New To Photography:Converting to Black and White

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This page is a chapter in the book Black and White (monochrome).
Contributed by CherylB

Converting a colour image to black & white (or monotone - mono for short - meaning a single colour tone) isn't just about de-saturating the image. Yes, you can do that - but is that really the best way to convert images? In short, the answer is no.

There are many ways to convert a colour image to mono and there isn't a "one size fits all" way. You have to consider the image itself, and what you are trying to achieve.

Firstly, consider your camera itself. Even the most basic point-and-shoot will probably have a setting that allows you to "take" black and white photos. Should you use it? Again, no! All the camera is doing is applying a filter to the image in-camera and then you don't get the chance to "redeem" the best qualities of the image, because the filter that's applied is what the manufacturer has decided and it's usually a generic filter that doesn't do much more than de-saturate.

We're not going to go into the mechanics of "how" to convert images here - this topic is simply to look at the effects of different filters within image processing software (in this case, Photoshop) so that you can think about how best to convert your own image to give it maximum impact.

Okay, let's start with our colour image. This image has had levels, curves and a slight saturation "boost" applied to bring out the "best" within the colour image itself. In my case, I know that my camera also has a slight tendency to create blue images, so I also normally apply a slight reduction on the blue channel to compensate. You might think it a bit odd that I'm "boosting" the saturation before converting it to black & white ... but I want the image to look its best before doing that, and I think the image looks better with the boost!

Okay, I've chosen this image because it has some nice blue sky and clouds - different filters can have a significant effect on this type of sky as you'll see shortly.

So, the first conversion is the basic "default" conversion within PS.

In this particular image, the default conversion isn't the worst I've seen, but it does look a bit "flat" to me. I think we can do a bit better.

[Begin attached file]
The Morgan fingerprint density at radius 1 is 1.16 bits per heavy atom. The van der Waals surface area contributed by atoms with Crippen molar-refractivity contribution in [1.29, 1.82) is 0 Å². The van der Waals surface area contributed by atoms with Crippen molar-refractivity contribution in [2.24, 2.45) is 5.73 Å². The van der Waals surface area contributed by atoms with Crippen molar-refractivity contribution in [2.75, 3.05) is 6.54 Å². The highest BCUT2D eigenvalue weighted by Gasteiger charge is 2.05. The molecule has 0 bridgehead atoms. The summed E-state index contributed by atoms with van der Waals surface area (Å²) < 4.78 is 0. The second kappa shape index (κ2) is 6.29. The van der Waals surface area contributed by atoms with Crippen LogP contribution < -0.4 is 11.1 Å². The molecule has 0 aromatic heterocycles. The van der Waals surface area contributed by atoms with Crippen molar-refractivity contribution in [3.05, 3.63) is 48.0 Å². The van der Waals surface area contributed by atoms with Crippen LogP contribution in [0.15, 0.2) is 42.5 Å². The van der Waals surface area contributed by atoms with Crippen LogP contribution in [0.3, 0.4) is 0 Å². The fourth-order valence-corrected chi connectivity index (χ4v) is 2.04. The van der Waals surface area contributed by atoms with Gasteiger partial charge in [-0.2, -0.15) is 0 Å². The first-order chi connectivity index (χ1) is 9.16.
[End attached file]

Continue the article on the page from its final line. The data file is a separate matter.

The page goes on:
The two PS options here are "Lighter" (on the left) and "Darker" (right). These are just taking the "default" and making it a bit lighter or darker. The darker one is starting to look a bit better, but let's see what else we have.

Above, we have "maximum white" (left) and "maximum black" (right).

From left to right above, "red", "green" and "blue" filters. Now, what's happening here? Each filter is letting through more of their "own" colour and blocking the other colours. So, in the case of the red filter, the blue spectrum is being blocked and more of the red spectrum is coming through, making the sky appear dark. The red spectrum is being blocked in the blue filter and only the blue spectrum is coming through. There's not much difference between the default image and the one with the green filter for the simple reason there isn't much (if any!) dominant green in the image. Red filters are typically used to make skies more dramatic for the reason that they block the blue spectrum. They don't work so well on a cloudy day!

The final two images above accentuate the red and blue filter differences even more. These are the "high contrast" red (left) and blue (right) filters.

There are so many more options available for converting to black & white - this has just been a very basic look at available filters.

So, which of the above options is the best? Personally, I'd go for a different way of treating this image to bring out both the sky and the texture of the sandstone in the building. That said, of the options shown here, I think the "maximum black" is closest to the result I would be looking for. But that's my preference - yours might be different!
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